• Intrapersonal – self-knowledge and the ability to act on that knowledge.
  • Naturalistic – expertise in the recognition and classification of the numerous species.

(Definitions from Multiple Intelligences in the Classroom – Thomas Armstrong)

Gardner’s theory proposed that the idea of I.Q. does not take into account the wide range of abilities humans display. In the multiple intelligences theory Gardner states that each intelligence profile can be improved to a high level and suggests that teaching should incorporate all intelligences into the classroom so as to cater to a wide range of abilities and intelligences. This will enable the learner to learn in a way that bests suits his or her individual intelligence profile. Gardner highlights the importance of the teacher acknowledging that individuals have different levels of competence within certain intelligences, and suggests lessons should be planned to help the learner improve in the intelligences in which they are weaker. This idea has been reinforced by research that proposes intelligence is developed though opportunity and the learner’s experience (Shayer and Addy, 2002)

Some of the ideas behind this theory of multiple intelligences have been criticized in the psychology and educational theory communities (White, 1998), a common criticism is that the theory is based on the theorist personal opinion. Psychologist such as George Miller believe Gardner’s theory is based on his intuition and states that the theory lacks empirical data. Gardner’s responds to his critics stating. “The testimonials and s are numerous enough from lots of different places to suggest it’s worth taking seriously.” There is a lot of anecdotal evidence in support of MI, but no formal studies. At the very least, many believe that MI theory merits further investigation and large-scale research”. Other criticisms are based on teachers putting pupils into fixed intelligence profiles. This does not allow the learner to improve in intelligences in which they are deemed to be less able, leading to a non-inclusive environment.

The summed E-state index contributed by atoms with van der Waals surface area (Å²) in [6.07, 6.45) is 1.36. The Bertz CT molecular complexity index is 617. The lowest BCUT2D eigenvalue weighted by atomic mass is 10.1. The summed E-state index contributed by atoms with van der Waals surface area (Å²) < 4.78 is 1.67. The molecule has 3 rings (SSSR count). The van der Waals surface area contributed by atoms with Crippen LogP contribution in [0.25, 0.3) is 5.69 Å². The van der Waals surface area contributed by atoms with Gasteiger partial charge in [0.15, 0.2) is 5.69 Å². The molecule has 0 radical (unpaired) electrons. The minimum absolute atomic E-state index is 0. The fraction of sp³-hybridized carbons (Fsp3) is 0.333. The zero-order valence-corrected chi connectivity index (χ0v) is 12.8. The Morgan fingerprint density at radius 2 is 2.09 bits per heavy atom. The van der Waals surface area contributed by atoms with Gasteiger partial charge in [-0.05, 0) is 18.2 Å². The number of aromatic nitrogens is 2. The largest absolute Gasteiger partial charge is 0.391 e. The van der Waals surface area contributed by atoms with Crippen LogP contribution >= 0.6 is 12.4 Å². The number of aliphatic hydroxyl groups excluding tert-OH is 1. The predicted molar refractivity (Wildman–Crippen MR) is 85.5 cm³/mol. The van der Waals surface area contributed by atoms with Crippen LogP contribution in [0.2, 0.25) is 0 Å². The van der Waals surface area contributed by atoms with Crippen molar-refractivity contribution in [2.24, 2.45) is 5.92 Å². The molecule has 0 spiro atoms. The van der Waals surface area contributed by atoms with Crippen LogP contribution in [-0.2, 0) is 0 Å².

Constructivism and Social Constructivism: Piaget Vygotsky

Constructivism theory suggests that people learn through an interaction between thinking and experience, and through the sequential development of more complex cognitive structures (Pollard 2002). The most influential constructivist theorist was Piaget. Jean Piaget (1896-1980) was a Swiss psychologist, philosopher and teacher. He taught at Grange-Aux-Belles school for boys, he noticed when marking the pupils work that young children would consistently give the wrong answers to certain questions. When he looked closer at these results he found that there was a pattern to the mistakes that young children made, that older children did not. This led him to believe that there was an inherent difference in the way younger people learn than that of adults.